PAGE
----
my shoes, and the only shoes. is would be tantamount to claiming that if the
shoe ts, then the true subject of the shoe has been located. Landry and MacLean
summarize the predicament succinctly: “[t]he critique of essentialism is predi-
cated upon essentialism.”40
e totalizing eect of distortion
e construction of distortion is eective because it serves to mask, disavow, and
censor the existence, space, and energy for the disruption and destabilization of
oppression. Perhaps this is why Butler states that “[w]hat I would propose in place
of these conceptions of construction is a return to the notion of matter not as a
site or surface, but as a process of materialisation that stabilizes over time to produce
the eect of boundary, xity, and surface we call matter.” (emphasis original)41
e temporal and spatial, xed (in both senses of the word—immo-
bile and contrived) matter of Black women’s bodies produces xed, degrading,
obscene, shameful objectications that legitimize sexual violence. Sianne Ngai
explains that “…disgust is never ambivalent about its object. More specically, it
is never prone to producing the confusions between subject and object… disgust
strengthens and polices this boundary.”42 e totalizing disgust of the obscene
Black woman functions to x “…its object as ‘intolerable,’ disgust undeniably has
been and will continue to be instrumentalized in oppressive and violent ways.”43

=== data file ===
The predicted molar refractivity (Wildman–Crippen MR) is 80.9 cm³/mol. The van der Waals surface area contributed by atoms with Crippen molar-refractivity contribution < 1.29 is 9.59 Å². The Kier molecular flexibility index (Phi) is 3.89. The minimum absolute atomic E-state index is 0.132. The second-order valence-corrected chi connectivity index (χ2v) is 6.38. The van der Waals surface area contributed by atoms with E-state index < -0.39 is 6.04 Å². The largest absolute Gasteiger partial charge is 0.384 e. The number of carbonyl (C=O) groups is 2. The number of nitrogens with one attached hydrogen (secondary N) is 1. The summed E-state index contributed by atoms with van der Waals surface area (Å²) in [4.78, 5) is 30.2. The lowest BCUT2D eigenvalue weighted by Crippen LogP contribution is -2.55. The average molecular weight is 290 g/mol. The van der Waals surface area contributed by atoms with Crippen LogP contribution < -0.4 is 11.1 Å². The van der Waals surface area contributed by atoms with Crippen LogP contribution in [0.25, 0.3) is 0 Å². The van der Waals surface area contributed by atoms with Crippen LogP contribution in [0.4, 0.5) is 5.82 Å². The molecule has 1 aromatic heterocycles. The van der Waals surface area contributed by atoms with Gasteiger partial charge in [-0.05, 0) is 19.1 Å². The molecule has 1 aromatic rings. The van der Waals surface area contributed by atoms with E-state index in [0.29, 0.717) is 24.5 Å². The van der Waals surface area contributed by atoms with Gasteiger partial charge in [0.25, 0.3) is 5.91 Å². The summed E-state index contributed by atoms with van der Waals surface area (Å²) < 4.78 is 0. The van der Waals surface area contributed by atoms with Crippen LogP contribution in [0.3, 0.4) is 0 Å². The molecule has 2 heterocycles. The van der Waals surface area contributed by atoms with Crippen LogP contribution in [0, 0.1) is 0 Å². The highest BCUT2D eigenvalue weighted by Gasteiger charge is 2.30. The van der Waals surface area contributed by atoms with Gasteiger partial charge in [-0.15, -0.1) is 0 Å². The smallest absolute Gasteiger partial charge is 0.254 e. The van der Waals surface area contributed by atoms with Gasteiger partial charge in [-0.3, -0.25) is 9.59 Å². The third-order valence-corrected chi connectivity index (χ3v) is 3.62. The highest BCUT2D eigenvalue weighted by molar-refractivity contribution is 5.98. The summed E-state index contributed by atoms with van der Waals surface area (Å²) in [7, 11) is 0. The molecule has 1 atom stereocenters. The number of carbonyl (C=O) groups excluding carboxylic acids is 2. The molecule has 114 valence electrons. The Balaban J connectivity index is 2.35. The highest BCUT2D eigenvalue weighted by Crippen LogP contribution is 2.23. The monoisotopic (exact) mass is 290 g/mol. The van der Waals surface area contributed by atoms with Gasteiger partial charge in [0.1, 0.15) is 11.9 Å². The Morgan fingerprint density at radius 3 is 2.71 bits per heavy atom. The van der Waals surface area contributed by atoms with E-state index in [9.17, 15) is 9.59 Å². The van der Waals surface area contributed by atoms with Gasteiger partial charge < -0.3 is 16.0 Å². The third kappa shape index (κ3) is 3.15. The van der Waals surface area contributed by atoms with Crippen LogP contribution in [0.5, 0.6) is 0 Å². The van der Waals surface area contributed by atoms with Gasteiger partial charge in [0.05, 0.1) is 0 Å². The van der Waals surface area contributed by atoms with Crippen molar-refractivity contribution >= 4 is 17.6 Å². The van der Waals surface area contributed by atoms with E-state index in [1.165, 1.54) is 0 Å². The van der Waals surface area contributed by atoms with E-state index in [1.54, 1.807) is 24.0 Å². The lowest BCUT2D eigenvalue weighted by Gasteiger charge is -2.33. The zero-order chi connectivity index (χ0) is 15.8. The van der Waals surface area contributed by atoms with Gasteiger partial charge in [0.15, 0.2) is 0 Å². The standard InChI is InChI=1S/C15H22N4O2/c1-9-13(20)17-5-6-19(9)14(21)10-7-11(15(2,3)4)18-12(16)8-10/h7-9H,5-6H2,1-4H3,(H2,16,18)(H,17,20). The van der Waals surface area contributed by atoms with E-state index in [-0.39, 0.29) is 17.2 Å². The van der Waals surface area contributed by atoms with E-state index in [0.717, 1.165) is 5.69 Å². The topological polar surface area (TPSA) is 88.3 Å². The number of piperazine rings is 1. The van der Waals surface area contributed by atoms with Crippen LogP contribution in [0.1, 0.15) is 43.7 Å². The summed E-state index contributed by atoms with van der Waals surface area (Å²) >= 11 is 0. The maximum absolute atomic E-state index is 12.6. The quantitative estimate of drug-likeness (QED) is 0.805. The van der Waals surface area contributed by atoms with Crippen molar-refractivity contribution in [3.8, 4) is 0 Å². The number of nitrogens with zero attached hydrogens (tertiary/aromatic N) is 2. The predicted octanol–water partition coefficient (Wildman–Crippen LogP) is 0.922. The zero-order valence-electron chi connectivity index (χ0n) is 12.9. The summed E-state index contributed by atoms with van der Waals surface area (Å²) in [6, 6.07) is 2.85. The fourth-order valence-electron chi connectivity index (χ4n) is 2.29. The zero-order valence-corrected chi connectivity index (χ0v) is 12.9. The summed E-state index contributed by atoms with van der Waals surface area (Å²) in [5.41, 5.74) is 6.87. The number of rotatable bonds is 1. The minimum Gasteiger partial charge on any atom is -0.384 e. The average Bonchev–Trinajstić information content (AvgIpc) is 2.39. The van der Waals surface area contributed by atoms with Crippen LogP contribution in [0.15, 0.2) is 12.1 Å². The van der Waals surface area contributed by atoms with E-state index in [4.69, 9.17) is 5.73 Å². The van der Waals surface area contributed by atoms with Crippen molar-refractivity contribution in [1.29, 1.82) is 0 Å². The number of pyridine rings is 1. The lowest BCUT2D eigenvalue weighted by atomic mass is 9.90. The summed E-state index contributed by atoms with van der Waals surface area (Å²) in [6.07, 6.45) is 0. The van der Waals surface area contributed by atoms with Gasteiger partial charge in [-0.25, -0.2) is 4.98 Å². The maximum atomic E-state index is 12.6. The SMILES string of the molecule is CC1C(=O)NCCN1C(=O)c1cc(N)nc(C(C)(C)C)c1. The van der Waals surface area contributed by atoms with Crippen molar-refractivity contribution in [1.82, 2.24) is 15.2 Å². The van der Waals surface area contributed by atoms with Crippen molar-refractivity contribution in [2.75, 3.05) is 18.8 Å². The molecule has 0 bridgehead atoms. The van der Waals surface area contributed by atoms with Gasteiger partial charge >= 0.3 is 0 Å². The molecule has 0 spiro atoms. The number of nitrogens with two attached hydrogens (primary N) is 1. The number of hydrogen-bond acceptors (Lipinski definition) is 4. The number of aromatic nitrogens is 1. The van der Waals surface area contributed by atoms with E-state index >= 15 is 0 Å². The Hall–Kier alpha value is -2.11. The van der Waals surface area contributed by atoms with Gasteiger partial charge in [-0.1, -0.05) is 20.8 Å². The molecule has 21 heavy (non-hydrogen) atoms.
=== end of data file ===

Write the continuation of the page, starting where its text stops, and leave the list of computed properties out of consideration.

Incorporating the process of stabilization imprisons women within the “bound-
ary, xity” (emphasis original)44 of docility, obedience, and loyalty with no appar-
ent alternative position. e repetitive action of performativity45 continues as
“boundary, xity” becomes translated into women’s compliance with sexual vio-
Patricia Williams’s analysis demonstrates something of how the “bound-
ary, xity” works with specic reference to objectication: “A habit of think-
40 Donna Landry and Gerald MacLean, eds., e Spivak Reader: Selected Works of Gayatri Chakravorty Spivak (New
York: Routledge, 1996), 7.
41 Judith Butler, Bodies at Matter: On the Discursive Limits of “Sex” (New York: Routledge, 1993), 9.
42 Sianne Ngai, Ugly Feelings (Cambridge: Harvard University Press, 2005), 335.
43 Ibid., 340.
44 Judith Butler, Bodies at Matter, 9.
45 Judith Butler (1999), “Preface.” In J. Butler, Gender Trouble: Feminism and the Subversion of Identity. 3rd ed. (New
York: Routledge, 2006) (originally published in 1990 by Routledge).
i55 Violence 00 book.indb 41 2013.08.22. 15:09
ing that permits the imagination of the voyeur to indulge in auto-sensation that
obliterates the subjectivity of the observed. A habit of thinking that allows that
self-generated sensation to substitute for interaction with a whole other human
being, to substitute for listening or conversing or caring… the object is pacied,
a malleable ‘thing’ upon which to project.”46 Here, Williams’s use of “a habit of
thinking” resonates with Butler’s “reiterated acting that is power,” and Williams’s
reference to the “auto-sensation that obliterates the subjectivity of the observed”
resonates with Lorde’s rejection of “…using another’s feelings as we would use
a kleenex.”47 Objectication is a mechanism that forges “false and treacherous
connections”48 through a process of disconnection based on distortion. is is
illustrated in the disconnection of sensation from feeling, and the disconnec-
tion of “self-generated sensation” from “interaction with a other whole human
being.”49 In accordance with Williams’s analysis, Lorde concludes that “Pornog-